More than Silver Linings

If I’ve learned anything in the DR, it’s how to stay positive – how to carry a mental divining rod that seeks out the silver linings tucked within dark clouds and how to celebrate minor victories in the face of great tragedies. However, this isn’t always easy. The DR’s immense geographical and cultural beauty is thrown into sharp relief by shadows of unemployment, racism, corruption, and illiteracy. If you let your guard down, you start to wonder whether the idea that any one of us can make a real change is egotistical and absurd. It’s a place where good intentions are often tempered by difficult realities. It’s a place that has made me understand the title of President Obama’s book, “The Audacity of Hope” on a visceral level – for holding out hope in the face of such challenges can seem like a proud act of defiance, bordering on hubris. However, for once, the first week of March was not about silver linings or small triumphs, but rather about clear-cut successes and great joys that showed me why we all have the right, and even the responsibility, to keep on hoping.

The week began with a reading of Luisa’s biopsy results. Luisa had been having extremely long, heavy periods and her doctor suspected cancer. While HHI was able to pay for Luisa’s biopsy, we did not have money for further follow-up care. I found myself lying awake at night pondering Luisa’s fate and the role that HHI would play in it. However, when Luisa’s biopsy results came in, a smile crossed the doctor’s face – he explained that her condition was benign and could easily be treated with medicines. Shortly thereafter, I received a phone call from a Canadian family on vacation to the DR who had seen one of our brochures and wanted to support HHI. They bought Luisa the medicines she needed and she is now recovering at home with her family and friends.

Wednesday brought more good news. Paola, a 33 year old mother of three, underwent a successful surgery to correct injuries that occurred when she was left in the hands of an unlicensed medical student during childbirth. For years, Paola struggled with scarring, chronic infections, and bladder prolapse. She was told by doctors that she would never fully recover. However, during HHI’s January medical service trip, Paola received a referral to see a gynecologist. She was taken to Clinica Buen Samaritano where Island Impact, another local NGO, was hosting a team of gynecological surgeons. HHI worked to get Paola pre-surgery labs and Island Impact provided her with surgery, free of charge. At home with her husband and children, Paola now smiles and says that she feels like the woman she used to be.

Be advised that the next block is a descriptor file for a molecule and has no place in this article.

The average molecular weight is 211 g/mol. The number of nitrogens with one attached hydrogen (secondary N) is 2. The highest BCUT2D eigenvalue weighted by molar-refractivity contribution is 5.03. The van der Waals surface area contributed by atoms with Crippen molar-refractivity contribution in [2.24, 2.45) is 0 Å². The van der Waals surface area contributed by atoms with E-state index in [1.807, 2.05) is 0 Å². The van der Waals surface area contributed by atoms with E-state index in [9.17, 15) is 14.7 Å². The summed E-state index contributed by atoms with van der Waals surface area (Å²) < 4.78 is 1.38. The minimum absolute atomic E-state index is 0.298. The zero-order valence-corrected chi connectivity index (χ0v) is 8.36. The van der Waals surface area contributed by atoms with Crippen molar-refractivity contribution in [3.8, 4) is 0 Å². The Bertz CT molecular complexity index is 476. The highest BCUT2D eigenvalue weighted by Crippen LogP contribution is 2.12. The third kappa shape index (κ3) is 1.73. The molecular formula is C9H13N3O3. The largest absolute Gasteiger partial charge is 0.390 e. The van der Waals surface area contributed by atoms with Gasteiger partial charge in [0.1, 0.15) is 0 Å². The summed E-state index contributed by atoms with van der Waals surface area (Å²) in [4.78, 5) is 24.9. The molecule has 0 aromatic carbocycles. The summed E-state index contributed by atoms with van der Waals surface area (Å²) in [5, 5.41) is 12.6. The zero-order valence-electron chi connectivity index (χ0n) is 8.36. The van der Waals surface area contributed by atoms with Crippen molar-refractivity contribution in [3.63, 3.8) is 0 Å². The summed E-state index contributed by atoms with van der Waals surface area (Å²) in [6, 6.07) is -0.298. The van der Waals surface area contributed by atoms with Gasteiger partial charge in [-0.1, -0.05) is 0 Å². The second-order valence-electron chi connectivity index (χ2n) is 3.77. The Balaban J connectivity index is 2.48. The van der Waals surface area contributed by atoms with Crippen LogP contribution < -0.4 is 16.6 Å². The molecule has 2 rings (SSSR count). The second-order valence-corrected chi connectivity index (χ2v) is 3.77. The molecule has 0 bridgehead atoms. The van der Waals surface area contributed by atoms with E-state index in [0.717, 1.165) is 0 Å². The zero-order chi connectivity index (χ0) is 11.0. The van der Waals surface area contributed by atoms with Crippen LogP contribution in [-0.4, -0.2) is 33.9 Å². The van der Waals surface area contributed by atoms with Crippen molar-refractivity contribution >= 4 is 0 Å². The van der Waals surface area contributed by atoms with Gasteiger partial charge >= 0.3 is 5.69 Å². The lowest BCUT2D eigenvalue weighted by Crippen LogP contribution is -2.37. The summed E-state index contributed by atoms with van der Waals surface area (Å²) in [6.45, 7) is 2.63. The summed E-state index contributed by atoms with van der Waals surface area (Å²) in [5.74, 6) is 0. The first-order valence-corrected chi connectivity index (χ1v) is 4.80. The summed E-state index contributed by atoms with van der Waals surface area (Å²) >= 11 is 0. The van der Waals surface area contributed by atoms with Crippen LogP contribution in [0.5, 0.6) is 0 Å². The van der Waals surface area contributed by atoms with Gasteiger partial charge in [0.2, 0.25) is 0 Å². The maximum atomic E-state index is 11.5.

But perhaps Friday brought the best news of all. Since September, HHI had been working to get Soraida, a bright 20 year old, treatment for painful polypoid masses that had invaded her sinus cavities and the orbit behind her left eye. Many doctors speculated that the masses were cancerous, that Soraida’s condition would be inoperable, and that even with the best medical care, she would still likely face a poor outcome. Indeed Soraida had undergone countless lab tests and seen a surgical oncologist, a radiologist, a hematologist, a maxillofacial surgeon, an ophthalmologist, and two otolaryngologists before finding a surgeon that had both the equipment and skills necessary to remove the masses. Even then, the doctor was concerned that Soraida might lose her left eye. However, on Friday morning we learned that the surgery was successful and that Soraida’s vision was intact. Shortly thereafter, we celebrated the news that the masses were benign and that Soraida would not have to undergo chemotherapy as originally suspected – she had reached the end of her long journey, as healthy and as strong as before.

Soraida smiles with Meg after her successful surgery in Santiago.

Luisa, Paola, and Soraida remind me that even in the face of seemingly insurmountable challenges, it’s possible to rise above and beat the odds. They also remind me that while no one individual can create real change, together we can. The doctors who saw these three women during HHI’s medical service trip, the hospital administrators who gave us discounts on their care, the surgeons that provided them with expert treatment, the donors that bought their medications, and the community health workers who helped coordinate their care have all had the audacity to keep on hoping. They are inspirations and I will forever be grateful to them.

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3 Comments

  1. Wes
    Posted March 21, 2011 at 12:44 pm | Permalink

    Wow. Just wow. That is all.

  2. Liz
    Posted March 21, 2011 at 11:50 pm | Permalink

    I’m loving the good news and positive reports. I know it can be discouraging when looking at the many things going against your work, but to these individual people – you have made their lives a million times better 😉

  3. rebecca hickey
    Posted March 23, 2011 at 11:42 pm | Permalink

    This was a beautiful update, Nicole. Thank you for the work you do and sharing your joys with us. You are correct…these are “more than silver linings!”

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